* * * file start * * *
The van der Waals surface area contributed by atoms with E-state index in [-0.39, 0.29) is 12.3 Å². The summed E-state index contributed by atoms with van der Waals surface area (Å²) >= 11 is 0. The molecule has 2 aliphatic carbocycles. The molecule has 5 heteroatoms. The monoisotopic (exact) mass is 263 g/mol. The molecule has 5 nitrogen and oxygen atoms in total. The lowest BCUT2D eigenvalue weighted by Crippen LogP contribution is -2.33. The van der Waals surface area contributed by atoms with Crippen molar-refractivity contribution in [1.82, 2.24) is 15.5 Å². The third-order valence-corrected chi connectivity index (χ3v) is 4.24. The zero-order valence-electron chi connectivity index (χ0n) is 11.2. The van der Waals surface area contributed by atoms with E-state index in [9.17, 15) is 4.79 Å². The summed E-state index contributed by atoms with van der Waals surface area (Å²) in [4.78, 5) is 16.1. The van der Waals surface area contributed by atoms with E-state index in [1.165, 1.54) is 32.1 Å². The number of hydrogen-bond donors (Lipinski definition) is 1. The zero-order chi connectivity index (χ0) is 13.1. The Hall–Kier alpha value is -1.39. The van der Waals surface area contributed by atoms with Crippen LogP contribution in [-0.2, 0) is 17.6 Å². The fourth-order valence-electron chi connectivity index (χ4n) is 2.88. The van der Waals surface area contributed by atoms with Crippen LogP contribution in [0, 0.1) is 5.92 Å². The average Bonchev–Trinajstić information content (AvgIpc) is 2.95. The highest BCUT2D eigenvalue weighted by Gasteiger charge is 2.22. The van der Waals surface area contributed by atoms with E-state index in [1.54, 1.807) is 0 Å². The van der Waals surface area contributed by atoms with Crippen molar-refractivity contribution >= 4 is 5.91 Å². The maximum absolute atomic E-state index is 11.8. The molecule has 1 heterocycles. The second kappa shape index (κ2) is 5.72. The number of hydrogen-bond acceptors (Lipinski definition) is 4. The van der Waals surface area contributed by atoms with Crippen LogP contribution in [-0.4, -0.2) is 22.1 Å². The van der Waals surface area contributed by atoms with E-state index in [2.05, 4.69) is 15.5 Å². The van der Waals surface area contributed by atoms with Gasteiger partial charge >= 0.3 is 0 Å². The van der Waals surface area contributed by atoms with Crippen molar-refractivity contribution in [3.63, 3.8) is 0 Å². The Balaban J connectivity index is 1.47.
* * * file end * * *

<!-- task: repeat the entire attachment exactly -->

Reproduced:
The van der Waals surface area contributed by atoms with E-state index in [-0.39, 0.29) is 12.3 Å². The summed E-state index contributed by atoms with van der Waals surface area (Å²) >= 11 is 0. The molecule has 2 aliphatic carbocycles. The molecule has 5 heteroatoms. The monoisotopic (exact) mass is 263 g/mol. The molecule has 5 nitrogen and oxygen atoms in total. The lowest BCUT2D eigenvalue weighted by Crippen LogP contribution is -2.33. The van der Waals surface area contributed by atoms with Crippen molar-refractivity contribution in [1.82, 2.24) is 15.5 Å². The third-order valence-corrected chi connectivity index (χ3v) is 4.24. The zero-order valence-electron chi connectivity index (χ0n) is 11.2. The van der Waals surface area contributed by atoms with E-state index in [9.17, 15) is 4.79 Å². The summed E-state index contributed by atoms with van der Waals surface area (Å²) in [4.78, 5) is 16.1. The van der Waals surface area contributed by atoms with E-state index in [1.165, 1.54) is 32.1 Å². The number of hydrogen-bond donors (Lipinski definition) is 1. The zero-order chi connectivity index (χ0) is 13.1. The Hall–Kier alpha value is -1.39. The van der Waals surface area contributed by atoms with Crippen LogP contribution in [-0.2, 0) is 17.6 Å². The fourth-order valence-electron chi connectivity index (χ4n) is 2.88. The van der Waals surface area contributed by atoms with Crippen LogP contribution in [0, 0.1) is 5.92 Å². The average Bonchev–Trinajstić information content (AvgIpc) is 2.95. The highest BCUT2D eigenvalue weighted by Gasteiger charge is 2.22. The van der Waals surface area contributed by atoms with E-state index in [1.54, 1.807) is 0 Å². The van der Waals surface area contributed by atoms with Crippen molar-refractivity contribution >= 4 is 5.91 Å². The maximum absolute atomic E-state index is 11.8. The molecule has 1 heterocycles. The second kappa shape index (κ2) is 5.72. The number of hydrogen-bond acceptors (Lipinski definition) is 4. The van der Waals surface area contributed by atoms with Crippen LogP contribution in [-0.4, -0.2) is 22.1 Å². The van der Waals surface area contributed by atoms with E-state index in [2.05, 4.69) is 15.5 Å². The van der Waals surface area contributed by atoms with Gasteiger partial charge >= 0.3 is 0 Å². The van der Waals surface area contributed by atoms with Crippen molar-refractivity contribution in [3.63, 3.8) is 0 Å². The Balaban J connectivity index is 1.47.